Please cite this paper as: Gartland D, Donath S, MacArthur C, Brown S. The onset, recurrence and associated obstetric risk factors for urinary incontinence in the first 18 months after a first birth: an Australian nulliparous cohort study. BJOG 2012;119:1361–1369.
Objective To investigate the contribution of obstetric risk factors to persistent urinary incontinence (UI) between 4 and 18 months postpartum.
Design Prospective pregnancy cohort.
Setting Six metropolitan public hospitals in Victoria, Australia.
Sample A total of 1507 nulliparous women recruited to the Maternal Health Study in early pregnancy (≤24 weeks of gestation).
Methods Data from hospital records and self-administered questionnaires/telephone interviews at ≤24 and 30–32 weeks of gestation and at 3, 6, 9, 12 and 18 months postpartum analysed using logistic regression.
Main outcome measures Persistent UI 4–18 months postpartum in women continent before pregnancy.
Results Of the women who were continent before pregnancy, 44% reported UI 4–18 months postpartum, and 25% reported persistent UI (symptoms at multiple follow ups). Compared with spontaneous vaginal birth, women who had a caesarean before labour (adjusted odds ratio [aOR] 0.4, 95% confidence interval [95% CI] 0.2–0.9), in first-stage labour (aOR 0.4, 95% CI 0.2–0.6) or in second-stage labour (aOR 0.4, 95% CI 0.2–1.0) were less likely to report persistent UI 4–18 months postpartum. Prolonged second-stage labour in women who had an operative vaginal birth was associated with increased likelihood of UI (aOR 2.5, 95% CI 1.3–4.6). Compared with women who were continent in pregnancy, women reporting UI in pregnancy had a seven-fold increase in odds of persistent UI (aOR 7.4, 95% CI 5.1–10.7).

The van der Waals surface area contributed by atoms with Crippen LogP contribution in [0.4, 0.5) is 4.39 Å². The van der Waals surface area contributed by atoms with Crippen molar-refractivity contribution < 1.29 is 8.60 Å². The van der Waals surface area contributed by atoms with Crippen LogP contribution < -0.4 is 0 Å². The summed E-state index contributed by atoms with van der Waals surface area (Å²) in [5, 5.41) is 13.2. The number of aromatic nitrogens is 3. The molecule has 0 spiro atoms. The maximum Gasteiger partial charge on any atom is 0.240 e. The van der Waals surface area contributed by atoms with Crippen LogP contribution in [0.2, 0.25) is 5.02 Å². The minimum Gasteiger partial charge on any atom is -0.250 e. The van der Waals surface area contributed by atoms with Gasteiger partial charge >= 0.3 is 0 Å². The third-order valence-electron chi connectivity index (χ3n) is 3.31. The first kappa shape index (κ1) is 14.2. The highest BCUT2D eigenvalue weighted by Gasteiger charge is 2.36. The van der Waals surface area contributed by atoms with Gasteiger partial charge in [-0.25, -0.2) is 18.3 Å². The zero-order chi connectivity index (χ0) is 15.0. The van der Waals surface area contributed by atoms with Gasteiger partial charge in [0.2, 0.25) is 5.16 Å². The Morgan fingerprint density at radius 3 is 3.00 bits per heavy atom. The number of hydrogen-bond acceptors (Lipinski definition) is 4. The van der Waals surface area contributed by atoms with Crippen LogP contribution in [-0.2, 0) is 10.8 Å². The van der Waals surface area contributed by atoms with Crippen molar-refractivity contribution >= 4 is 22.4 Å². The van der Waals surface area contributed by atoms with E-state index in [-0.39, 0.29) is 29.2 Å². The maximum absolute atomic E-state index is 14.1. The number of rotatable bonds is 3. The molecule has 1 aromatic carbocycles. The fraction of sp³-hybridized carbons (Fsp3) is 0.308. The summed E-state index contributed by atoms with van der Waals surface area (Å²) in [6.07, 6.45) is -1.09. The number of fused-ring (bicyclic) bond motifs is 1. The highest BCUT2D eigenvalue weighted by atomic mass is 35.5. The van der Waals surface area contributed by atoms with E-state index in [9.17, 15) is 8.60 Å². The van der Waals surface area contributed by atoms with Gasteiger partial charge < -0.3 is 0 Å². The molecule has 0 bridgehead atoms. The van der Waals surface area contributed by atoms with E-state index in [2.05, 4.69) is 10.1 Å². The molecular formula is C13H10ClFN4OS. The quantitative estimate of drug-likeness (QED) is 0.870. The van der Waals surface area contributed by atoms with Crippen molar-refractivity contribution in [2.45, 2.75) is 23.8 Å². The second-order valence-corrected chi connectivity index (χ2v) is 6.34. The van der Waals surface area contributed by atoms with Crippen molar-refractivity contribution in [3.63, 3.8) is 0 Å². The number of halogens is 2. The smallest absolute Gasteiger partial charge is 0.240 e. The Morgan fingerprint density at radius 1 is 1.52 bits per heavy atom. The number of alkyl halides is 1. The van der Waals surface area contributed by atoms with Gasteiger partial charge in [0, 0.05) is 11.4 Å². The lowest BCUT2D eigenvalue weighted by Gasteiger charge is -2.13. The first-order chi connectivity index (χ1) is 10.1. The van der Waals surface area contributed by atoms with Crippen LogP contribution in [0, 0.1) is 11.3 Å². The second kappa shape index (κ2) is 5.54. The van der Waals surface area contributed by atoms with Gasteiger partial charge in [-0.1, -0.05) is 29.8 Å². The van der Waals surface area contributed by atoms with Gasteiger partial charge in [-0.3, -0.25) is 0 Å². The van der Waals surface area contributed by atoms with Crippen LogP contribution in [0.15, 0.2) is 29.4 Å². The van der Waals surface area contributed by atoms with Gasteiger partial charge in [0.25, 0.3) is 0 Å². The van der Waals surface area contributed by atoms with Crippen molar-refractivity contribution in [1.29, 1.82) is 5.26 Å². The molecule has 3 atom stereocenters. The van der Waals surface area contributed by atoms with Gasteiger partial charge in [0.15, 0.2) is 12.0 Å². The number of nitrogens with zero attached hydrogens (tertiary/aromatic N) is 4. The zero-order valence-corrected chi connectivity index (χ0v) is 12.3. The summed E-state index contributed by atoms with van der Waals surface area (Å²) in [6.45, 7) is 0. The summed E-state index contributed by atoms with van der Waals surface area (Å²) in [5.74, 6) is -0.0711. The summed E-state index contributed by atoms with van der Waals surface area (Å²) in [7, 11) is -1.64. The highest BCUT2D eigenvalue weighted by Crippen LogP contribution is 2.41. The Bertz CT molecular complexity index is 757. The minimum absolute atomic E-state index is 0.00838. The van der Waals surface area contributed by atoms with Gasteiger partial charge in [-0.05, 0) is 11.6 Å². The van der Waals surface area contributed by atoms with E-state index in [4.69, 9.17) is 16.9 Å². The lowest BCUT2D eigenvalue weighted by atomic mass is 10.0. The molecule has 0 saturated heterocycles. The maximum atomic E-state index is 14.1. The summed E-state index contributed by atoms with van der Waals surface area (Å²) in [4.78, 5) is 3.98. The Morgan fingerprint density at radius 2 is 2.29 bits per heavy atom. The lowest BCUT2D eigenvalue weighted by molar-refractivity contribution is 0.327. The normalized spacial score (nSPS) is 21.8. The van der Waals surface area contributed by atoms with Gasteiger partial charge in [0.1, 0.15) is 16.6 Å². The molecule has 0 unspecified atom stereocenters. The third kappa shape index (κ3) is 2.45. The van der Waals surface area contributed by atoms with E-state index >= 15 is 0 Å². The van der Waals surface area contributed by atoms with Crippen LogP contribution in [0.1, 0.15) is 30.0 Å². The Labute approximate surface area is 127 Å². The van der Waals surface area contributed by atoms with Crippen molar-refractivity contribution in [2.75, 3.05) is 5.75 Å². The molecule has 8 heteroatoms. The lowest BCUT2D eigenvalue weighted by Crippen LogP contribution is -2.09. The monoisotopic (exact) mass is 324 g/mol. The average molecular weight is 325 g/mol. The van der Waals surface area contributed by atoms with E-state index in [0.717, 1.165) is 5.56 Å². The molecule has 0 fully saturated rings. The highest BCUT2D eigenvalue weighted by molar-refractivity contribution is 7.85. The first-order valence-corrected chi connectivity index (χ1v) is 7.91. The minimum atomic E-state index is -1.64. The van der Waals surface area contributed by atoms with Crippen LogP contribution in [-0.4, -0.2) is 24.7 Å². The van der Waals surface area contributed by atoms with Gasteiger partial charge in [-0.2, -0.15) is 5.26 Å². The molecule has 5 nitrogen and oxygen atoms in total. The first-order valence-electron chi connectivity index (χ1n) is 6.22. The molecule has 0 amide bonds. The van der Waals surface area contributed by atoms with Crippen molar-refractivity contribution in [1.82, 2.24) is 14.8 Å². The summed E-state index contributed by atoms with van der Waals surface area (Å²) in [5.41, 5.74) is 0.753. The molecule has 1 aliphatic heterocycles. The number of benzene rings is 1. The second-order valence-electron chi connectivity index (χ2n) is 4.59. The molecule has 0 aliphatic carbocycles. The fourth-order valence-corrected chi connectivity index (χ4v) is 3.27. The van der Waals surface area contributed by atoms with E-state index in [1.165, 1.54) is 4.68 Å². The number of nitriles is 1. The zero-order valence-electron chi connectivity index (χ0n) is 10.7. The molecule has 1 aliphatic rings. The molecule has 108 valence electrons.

Conclusions Persistent UI is common after childbirth and is more likely following prolonged labour in combination with operative vaginal birth. The majority of women reporting persistent UI at 4–18 months postpartum also experienced symptoms in pregnancy.